Swirls of bright blue in the waters of Shark Bay, Australia point to the presence of phytoplankton in the bay. These plant-like microscopic organisms exist in the waters year-round, but reproduce in large numbers in when nutrients, daylight length, and water temperatures are favorable. At such times, the blooms become so large that they can easily be seen from space.
Like terrestrial plants, phytoplankton play an important role in the carbon cycle by using photosynthesis to consume carbon dioxide and release oxygen. In addition, carbon can be sequestered in the ocean bottoms as the organisms dies. Phytoplankton also form the base of the marine food web, feeding everything from the microscopic, animal-like zooplankton to multi-ton whales. Smaller fish and invertebrates also graze on phytoplankton and those organisms in turn feed other fish, mammals, birds – and even humans.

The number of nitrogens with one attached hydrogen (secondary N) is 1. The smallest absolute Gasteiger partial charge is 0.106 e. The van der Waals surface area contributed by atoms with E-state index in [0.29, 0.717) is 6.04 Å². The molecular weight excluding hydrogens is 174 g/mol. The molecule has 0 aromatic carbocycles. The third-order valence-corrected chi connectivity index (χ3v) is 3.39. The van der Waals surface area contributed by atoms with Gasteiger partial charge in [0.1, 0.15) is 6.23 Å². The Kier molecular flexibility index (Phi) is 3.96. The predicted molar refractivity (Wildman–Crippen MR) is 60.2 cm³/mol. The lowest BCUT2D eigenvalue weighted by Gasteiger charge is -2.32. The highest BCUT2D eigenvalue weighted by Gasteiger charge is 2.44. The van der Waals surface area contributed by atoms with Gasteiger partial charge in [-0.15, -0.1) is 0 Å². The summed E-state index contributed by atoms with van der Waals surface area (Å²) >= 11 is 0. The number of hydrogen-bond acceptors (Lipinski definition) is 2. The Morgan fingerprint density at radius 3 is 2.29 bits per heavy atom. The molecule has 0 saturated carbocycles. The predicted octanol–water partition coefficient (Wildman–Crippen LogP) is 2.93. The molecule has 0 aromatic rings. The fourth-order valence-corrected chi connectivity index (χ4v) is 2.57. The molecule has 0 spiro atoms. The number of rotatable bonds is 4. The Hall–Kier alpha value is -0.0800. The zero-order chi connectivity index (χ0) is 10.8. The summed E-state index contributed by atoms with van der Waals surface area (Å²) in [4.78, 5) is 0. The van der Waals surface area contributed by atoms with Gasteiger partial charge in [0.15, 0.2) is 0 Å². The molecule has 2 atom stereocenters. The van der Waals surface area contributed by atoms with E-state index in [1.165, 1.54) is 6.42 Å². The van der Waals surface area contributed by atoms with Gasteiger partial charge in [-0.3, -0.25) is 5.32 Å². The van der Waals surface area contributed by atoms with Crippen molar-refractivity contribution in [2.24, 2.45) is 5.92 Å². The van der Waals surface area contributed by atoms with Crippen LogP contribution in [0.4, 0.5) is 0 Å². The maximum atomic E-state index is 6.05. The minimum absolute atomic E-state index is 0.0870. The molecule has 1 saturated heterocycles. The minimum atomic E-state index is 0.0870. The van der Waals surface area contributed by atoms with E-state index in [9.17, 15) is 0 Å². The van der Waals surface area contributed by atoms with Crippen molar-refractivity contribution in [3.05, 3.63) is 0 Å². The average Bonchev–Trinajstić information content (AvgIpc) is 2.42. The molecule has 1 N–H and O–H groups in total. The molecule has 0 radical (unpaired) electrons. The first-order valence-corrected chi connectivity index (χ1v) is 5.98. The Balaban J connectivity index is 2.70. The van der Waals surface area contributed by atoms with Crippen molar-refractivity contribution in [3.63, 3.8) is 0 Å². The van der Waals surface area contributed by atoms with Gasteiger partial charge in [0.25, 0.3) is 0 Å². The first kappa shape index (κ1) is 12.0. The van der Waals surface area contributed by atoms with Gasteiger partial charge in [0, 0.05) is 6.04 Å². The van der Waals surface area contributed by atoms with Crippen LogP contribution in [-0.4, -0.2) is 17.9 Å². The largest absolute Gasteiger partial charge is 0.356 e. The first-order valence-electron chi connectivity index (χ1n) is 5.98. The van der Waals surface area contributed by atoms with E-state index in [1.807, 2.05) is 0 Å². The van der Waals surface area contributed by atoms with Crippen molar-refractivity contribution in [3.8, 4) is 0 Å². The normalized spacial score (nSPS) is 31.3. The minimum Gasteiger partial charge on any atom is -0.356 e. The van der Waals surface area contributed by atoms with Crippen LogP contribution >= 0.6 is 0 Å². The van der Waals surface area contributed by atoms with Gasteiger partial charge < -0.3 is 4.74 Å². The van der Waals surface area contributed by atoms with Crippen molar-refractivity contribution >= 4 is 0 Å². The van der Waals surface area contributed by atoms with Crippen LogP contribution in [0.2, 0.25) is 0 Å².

Shark Bay has been designated as a UNESCO World Heritage Site notable for its luxuriant beds of sea-grass, for providing a home to the dugong (sea cow), and for its rich biodiversity. Not only does phytoplankton exist in these waters, but so does another plant-like feature: stromatolites. These are large colonies of algae which form hard, dome-shaped deposits. According to the UNESCO description, these stromatolites are among the oldest forms of life on Earth. Shark Bay is also home to five endangered species of mammals.
The Moderate Resolution Imaging Spectroradiometer (MODIS) aboard NASA’s Aqua satellite acquired this true-color image of Shark Bay, Australia on July 10, 2018.
Date Acquired: 7/10/2018
Resolutions: 1km (79.8 KB), 500m (176.2 KB), 250m (109.7 KB)
Bands Used: 1,4,3
Image Credit: Jeff Schmaltz, MODIS Land Rapid Response Team, NASA GSFC